praise for Amy Edmondson
“Edmondson’s insights that teams are verbs rather than nouns, and that leaders who focus on ‘teaming’ animate a more adaptive work environment, are a major advance in our grasp of leading, organizing, and learning. This is the work of a gifted, hands-on scholar at her best!”
– Karl E. Weick, Professor, Stephen M. Ross School of Business, University of Michigan
Amy Edmondson is the Novartis Professor of Leadership and Management at the Harvard Business School. Recognized by the biannual Thinkers50 global ranking of management thinkers since 2011, Amy teaches, writes, and speaks widely on teaming, leadership, innovation, decision-making, learning, failure, and psychological safety. Her field research spans the operating room, factory floor, mine shaft, space shuttle, construction pit, and executive suite, and she shares her compelling insights with diverse industry, government, association, and non-profit audiences worldwide. A beloved educator and a globally acclaimed presenter, Amy has earned the reputation as “a gifted, hands-on scholar at her best!”
Her articles have been published in Harvard Business Review and California Management Review, as well as in academic journals such as Administrative Science Quarterly and the Academy of Management Journal. Her books, Teaming: How Organizations Learn, Innovate and Compete in the Knowledge Economy, Teaming to Innovate (Jossey-Bass, 2012, 2013, and Building the Future: Big Teaming for Audacious Innovation, (Berrett-Koehler, 2016) explore teamwork in dynamic, unpredictable work environments.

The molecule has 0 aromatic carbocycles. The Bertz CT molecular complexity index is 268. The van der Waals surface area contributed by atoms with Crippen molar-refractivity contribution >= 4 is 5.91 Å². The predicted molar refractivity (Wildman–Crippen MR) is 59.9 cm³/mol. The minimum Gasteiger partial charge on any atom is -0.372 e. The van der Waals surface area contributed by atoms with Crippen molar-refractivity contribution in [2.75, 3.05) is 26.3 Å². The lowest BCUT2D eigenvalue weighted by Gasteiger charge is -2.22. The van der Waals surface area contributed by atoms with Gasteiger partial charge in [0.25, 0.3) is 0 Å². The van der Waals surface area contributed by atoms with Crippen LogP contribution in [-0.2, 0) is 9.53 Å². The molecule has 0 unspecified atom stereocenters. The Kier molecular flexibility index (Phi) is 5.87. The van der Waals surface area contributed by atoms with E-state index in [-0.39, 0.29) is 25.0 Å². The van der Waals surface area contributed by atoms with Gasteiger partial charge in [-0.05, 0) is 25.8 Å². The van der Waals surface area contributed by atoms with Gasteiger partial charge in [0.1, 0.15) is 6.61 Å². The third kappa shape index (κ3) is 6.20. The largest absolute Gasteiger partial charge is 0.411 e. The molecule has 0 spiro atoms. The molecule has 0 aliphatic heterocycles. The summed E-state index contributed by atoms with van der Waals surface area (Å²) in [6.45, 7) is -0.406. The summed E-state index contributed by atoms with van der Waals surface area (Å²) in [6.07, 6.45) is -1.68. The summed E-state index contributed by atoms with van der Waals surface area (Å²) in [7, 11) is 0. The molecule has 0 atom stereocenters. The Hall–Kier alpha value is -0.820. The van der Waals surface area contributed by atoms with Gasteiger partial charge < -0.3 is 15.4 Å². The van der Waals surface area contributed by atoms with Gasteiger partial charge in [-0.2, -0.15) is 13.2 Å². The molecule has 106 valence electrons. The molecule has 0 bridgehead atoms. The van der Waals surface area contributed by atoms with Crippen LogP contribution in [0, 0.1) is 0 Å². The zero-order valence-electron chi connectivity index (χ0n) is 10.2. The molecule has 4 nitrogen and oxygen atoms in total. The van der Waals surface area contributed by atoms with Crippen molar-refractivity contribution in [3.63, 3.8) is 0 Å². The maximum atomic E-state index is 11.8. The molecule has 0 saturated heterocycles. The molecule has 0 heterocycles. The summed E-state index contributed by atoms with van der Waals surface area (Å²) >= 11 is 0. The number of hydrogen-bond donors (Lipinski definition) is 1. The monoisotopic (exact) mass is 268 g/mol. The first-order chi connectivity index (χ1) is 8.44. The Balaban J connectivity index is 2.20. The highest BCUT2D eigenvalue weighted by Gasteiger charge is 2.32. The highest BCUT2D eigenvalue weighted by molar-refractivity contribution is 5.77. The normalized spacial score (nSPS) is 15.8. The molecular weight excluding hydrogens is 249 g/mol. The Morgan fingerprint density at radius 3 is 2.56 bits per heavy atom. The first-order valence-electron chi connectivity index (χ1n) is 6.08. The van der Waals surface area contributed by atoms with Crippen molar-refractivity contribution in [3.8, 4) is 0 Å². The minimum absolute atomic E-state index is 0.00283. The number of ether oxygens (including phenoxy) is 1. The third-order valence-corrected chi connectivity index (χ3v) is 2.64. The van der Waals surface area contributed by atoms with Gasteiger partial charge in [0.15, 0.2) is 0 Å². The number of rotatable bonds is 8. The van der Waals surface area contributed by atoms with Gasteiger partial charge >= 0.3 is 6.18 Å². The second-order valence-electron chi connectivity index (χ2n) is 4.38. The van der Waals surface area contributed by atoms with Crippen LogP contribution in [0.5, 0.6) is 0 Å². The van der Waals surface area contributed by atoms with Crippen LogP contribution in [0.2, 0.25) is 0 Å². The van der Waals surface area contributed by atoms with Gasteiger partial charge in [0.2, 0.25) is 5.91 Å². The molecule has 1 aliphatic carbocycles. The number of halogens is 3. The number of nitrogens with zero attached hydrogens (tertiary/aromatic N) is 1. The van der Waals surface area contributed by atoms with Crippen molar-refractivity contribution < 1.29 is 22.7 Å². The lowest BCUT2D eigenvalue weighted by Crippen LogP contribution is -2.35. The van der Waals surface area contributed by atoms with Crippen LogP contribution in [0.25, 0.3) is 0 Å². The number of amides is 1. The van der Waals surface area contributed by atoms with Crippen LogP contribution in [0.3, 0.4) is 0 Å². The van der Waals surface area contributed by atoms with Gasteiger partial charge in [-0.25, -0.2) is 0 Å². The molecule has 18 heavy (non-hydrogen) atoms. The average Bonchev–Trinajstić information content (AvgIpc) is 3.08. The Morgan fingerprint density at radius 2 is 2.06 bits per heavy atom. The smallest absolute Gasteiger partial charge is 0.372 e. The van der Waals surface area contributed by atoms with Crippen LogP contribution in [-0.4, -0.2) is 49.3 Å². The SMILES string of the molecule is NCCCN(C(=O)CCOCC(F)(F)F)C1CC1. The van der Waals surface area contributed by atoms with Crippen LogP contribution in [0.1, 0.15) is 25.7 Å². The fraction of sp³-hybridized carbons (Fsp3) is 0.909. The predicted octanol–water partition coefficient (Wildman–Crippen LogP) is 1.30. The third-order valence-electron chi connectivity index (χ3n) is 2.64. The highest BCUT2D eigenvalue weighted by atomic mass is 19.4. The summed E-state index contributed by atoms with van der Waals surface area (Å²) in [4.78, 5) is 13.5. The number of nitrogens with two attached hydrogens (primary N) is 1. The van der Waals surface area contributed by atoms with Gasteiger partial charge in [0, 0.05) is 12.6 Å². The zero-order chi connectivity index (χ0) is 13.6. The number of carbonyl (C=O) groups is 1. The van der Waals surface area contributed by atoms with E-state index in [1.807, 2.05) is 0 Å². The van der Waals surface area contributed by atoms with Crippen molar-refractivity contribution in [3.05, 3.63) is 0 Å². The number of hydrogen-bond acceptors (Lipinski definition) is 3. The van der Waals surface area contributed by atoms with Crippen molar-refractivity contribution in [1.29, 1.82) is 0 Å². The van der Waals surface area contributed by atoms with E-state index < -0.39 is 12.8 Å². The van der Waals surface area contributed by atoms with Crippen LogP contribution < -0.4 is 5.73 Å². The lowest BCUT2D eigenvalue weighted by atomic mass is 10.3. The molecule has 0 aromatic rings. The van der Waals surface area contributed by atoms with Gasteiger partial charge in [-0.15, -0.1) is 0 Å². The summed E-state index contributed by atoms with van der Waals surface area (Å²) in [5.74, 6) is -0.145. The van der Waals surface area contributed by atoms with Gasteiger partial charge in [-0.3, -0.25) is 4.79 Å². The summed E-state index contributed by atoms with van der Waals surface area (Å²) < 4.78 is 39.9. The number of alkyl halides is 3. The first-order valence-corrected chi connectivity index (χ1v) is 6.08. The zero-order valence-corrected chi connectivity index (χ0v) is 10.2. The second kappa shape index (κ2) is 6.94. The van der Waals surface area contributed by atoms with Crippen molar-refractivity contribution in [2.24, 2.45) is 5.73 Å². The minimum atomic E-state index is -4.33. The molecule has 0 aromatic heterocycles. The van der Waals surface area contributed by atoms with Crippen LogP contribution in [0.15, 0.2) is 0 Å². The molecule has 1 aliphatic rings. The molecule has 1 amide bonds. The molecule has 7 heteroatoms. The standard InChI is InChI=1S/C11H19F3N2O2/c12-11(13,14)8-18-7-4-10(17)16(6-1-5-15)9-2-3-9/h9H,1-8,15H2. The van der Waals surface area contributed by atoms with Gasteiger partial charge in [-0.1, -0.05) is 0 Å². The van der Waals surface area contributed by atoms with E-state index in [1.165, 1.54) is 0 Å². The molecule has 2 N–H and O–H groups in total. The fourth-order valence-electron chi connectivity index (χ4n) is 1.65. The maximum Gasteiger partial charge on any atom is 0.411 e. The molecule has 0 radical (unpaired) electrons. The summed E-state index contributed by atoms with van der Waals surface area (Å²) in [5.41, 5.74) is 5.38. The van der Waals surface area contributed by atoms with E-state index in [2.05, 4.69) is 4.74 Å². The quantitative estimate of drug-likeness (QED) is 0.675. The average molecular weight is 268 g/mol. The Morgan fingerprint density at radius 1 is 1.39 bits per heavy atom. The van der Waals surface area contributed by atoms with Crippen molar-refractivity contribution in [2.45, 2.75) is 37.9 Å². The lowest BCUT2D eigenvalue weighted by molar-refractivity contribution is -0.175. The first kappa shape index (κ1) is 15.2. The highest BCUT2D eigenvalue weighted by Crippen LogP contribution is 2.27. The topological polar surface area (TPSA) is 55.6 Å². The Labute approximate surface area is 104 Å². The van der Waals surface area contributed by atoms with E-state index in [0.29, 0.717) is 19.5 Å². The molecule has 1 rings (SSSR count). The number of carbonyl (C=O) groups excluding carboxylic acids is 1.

Amy received her PhD in organizational behavior, AM in psychology, and AB in engineering and design, all from Harvard University. She lives in Cambridge, Massachusetts with her husband and their two sons.
- What Is a Learning Organization?
- Innovation in Teams and Organizations
- Collaborative Work Environments and Innovation
Using the dramatic situation of the 2010 rescue of 33 miners trapped 2000 feet underground in the high desert of Chile, I explore the role of leadership in creating an organization that accomplishes remarkable feats against difficult odds. Explaining how the Chilean rescue unfolded serves to highlight a particular kind of leadership that directs and empowers at the same time. The session also emphasize the power of teaming coordinating and collaborating across boundaries of many kinds (knowledge, distance, status). The discussion will emphasize that a top-down, command-and-control approach would have failed utterly, as would pure bottom up (simply encouraging everyone to try anything, which would have produced chaos and harm). Instead, what was required, facing the unprecedented situation and ambiguous context, was coordinated teaming multiple fluid groups of people working separately on different types of problems, and coordinating across groups, as needed. Success, as in today’s pharmaceutical marketplace, also required progressive experimentation. This is a process that requires leadership.
Using video vignettes of various leaders and organizations (e.g., Ed Catmull at Pixar, David Kelley at IDEO, Ferran Adria at El Bulli, or Steve Jobs at Apple, I will introduce and engage executives in a discussion of building a culture of innovation, and the role played by a company’s leadership in accomplishing this. The core emphasis is the paradoxical culture of innovation which is both playful and rigorous, failure tolerant and ambitious, and the role of leadership in building such a culture.